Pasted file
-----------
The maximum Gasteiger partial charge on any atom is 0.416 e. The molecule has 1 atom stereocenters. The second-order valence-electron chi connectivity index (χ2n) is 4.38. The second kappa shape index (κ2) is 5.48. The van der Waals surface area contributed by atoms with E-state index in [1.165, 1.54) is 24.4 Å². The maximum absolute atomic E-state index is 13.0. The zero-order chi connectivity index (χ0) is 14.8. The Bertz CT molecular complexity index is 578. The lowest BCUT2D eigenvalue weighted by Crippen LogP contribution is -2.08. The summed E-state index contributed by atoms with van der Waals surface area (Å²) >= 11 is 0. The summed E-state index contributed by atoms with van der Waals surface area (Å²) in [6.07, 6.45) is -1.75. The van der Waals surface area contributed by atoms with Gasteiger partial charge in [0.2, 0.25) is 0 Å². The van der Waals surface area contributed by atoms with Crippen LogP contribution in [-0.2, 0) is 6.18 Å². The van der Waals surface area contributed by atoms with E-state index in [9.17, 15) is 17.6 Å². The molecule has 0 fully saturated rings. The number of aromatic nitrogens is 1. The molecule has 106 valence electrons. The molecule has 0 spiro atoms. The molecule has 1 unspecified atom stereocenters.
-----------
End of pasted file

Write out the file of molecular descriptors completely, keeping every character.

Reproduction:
The maximum Gasteiger partial charge on any atom is 0.416 e. The molecule has 1 atom stereocenters. The second-order valence-electron chi connectivity index (χ2n) is 4.38. The second kappa shape index (κ2) is 5.48. The van der Waals surface area contributed by atoms with E-state index in [1.165, 1.54) is 24.4 Å². The maximum absolute atomic E-state index is 13.0. The zero-order chi connectivity index (χ0) is 14.8. The Bertz CT molecular complexity index is 578. The lowest BCUT2D eigenvalue weighted by Crippen LogP contribution is -2.08. The summed E-state index contributed by atoms with van der Waals surface area (Å²) >= 11 is 0. The summed E-state index contributed by atoms with van der Waals surface area (Å²) in [6.07, 6.45) is -1.75. The van der Waals surface area contributed by atoms with Gasteiger partial charge in [0.2, 0.25) is 0 Å². The van der Waals surface area contributed by atoms with Crippen LogP contribution in [-0.2, 0) is 6.18 Å². The van der Waals surface area contributed by atoms with E-state index in [9.17, 15) is 17.6 Å². The molecule has 0 fully saturated rings. The number of aromatic nitrogens is 1. The molecule has 106 valence electrons. The molecule has 0 spiro atoms. The molecule has 1 unspecified atom stereocenters.